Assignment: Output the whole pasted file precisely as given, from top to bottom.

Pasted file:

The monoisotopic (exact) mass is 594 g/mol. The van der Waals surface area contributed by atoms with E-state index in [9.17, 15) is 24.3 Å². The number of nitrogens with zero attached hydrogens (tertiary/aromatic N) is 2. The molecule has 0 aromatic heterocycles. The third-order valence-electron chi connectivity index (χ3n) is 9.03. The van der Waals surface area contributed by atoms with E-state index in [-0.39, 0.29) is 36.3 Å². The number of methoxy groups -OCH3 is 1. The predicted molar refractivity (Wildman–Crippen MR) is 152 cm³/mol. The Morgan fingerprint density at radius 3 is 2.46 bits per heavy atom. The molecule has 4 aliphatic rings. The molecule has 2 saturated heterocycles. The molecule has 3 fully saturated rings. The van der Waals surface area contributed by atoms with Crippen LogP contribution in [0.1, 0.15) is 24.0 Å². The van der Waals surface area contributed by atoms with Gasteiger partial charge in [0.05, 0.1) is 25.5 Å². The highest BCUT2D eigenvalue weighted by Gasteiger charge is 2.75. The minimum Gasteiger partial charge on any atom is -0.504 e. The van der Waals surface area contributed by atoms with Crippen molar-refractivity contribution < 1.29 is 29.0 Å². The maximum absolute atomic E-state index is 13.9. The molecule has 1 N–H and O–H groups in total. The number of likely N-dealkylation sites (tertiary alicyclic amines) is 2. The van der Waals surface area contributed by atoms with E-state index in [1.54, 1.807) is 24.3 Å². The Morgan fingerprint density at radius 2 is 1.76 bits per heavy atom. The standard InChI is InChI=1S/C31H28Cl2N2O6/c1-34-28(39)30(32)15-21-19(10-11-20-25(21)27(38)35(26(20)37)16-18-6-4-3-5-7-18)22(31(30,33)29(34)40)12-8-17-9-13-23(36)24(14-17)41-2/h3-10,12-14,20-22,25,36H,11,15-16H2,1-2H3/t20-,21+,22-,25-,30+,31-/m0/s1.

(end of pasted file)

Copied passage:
The monoisotopic (exact) mass is 594 g/mol. The van der Waals surface area contributed by atoms with E-state index in [9.17, 15) is 24.3 Å². The number of nitrogens with zero attached hydrogens (tertiary/aromatic N) is 2. The molecule has 0 aromatic heterocycles. The third-order valence-electron chi connectivity index (χ3n) is 9.03. The van der Waals surface area contributed by atoms with E-state index in [-0.39, 0.29) is 36.3 Å². The number of methoxy groups -OCH3 is 1. The predicted molar refractivity (Wildman–Crippen MR) is 152 cm³/mol. The Morgan fingerprint density at radius 3 is 2.46 bits per heavy atom. The molecule has 4 aliphatic rings. The molecule has 2 saturated heterocycles. The molecule has 3 fully saturated rings. The van der Waals surface area contributed by atoms with Crippen LogP contribution in [0.1, 0.15) is 24.0 Å². The van der Waals surface area contributed by atoms with Gasteiger partial charge in [0.05, 0.1) is 25.5 Å². The highest BCUT2D eigenvalue weighted by Gasteiger charge is 2.75. The minimum Gasteiger partial charge on any atom is -0.504 e. The van der Waals surface area contributed by atoms with Crippen molar-refractivity contribution < 1.29 is 29.0 Å². The maximum absolute atomic E-state index is 13.9. The molecule has 1 N–H and O–H groups in total. The number of likely N-dealkylation sites (tertiary alicyclic amines) is 2. The van der Waals surface area contributed by atoms with E-state index in [1.54, 1.807) is 24.3 Å². The Morgan fingerprint density at radius 2 is 1.76 bits per heavy atom. The standard InChI is InChI=1S/C31H28Cl2N2O6/c1-34-28(39)30(32)15-21-19(10-11-20-25(21)27(38)35(26(20)37)16-18-6-4-3-5-7-18)22(31(30,33)29(34)40)12-8-17-9-13-23(36)24(14-17)41-2/h3-10,12-14,20-22,25,36H,11,15-16H2,1-2H3/t20-,21+,22-,25-,30+,31-/m0/s1.